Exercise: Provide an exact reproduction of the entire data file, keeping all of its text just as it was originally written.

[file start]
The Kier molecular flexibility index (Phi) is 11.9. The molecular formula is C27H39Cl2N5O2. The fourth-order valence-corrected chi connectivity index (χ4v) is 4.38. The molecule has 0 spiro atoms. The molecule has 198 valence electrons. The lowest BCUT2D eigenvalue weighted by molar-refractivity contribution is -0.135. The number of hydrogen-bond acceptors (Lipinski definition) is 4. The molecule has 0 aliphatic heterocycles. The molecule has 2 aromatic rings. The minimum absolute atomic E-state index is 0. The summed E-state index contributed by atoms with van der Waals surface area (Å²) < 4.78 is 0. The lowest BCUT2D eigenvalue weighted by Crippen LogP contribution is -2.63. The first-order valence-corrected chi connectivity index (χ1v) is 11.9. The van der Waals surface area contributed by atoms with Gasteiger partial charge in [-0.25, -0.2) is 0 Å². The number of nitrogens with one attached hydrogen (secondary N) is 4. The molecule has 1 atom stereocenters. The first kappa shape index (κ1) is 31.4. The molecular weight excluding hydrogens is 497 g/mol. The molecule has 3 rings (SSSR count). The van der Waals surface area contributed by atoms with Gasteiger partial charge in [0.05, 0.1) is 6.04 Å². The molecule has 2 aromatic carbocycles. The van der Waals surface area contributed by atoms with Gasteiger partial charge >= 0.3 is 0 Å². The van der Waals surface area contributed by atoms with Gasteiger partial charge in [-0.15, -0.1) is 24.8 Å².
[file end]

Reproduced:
The Kier molecular flexibility index (Phi) is 11.9. The molecular formula is C27H39Cl2N5O2. The fourth-order valence-corrected chi connectivity index (χ4v) is 4.38. The molecule has 0 spiro atoms. The molecule has 198 valence electrons. The lowest BCUT2D eigenvalue weighted by molar-refractivity contribution is -0.135. The number of hydrogen-bond acceptors (Lipinski definition) is 4. The molecule has 0 aliphatic heterocycles. The molecule has 2 aromatic rings. The minimum absolute atomic E-state index is 0. The summed E-state index contributed by atoms with van der Waals surface area (Å²) < 4.78 is 0. The lowest BCUT2D eigenvalue weighted by Crippen LogP contribution is -2.63. The first-order valence-corrected chi connectivity index (χ1v) is 11.9. The van der Waals surface area contributed by atoms with Gasteiger partial charge in [-0.25, -0.2) is 0 Å². The number of nitrogens with one attached hydrogen (secondary N) is 4. The molecule has 1 atom stereocenters. The first kappa shape index (κ1) is 31.4. The molecular weight excluding hydrogens is 497 g/mol. The molecule has 3 rings (SSSR count). The van der Waals surface area contributed by atoms with Gasteiger partial charge in [0.05, 0.1) is 6.04 Å². The molecule has 2 aromatic carbocycles. The van der Waals surface area contributed by atoms with Gasteiger partial charge >= 0.3 is 0 Å². The van der Waals surface area contributed by atoms with Gasteiger partial charge in [-0.15, -0.1) is 24.8 Å².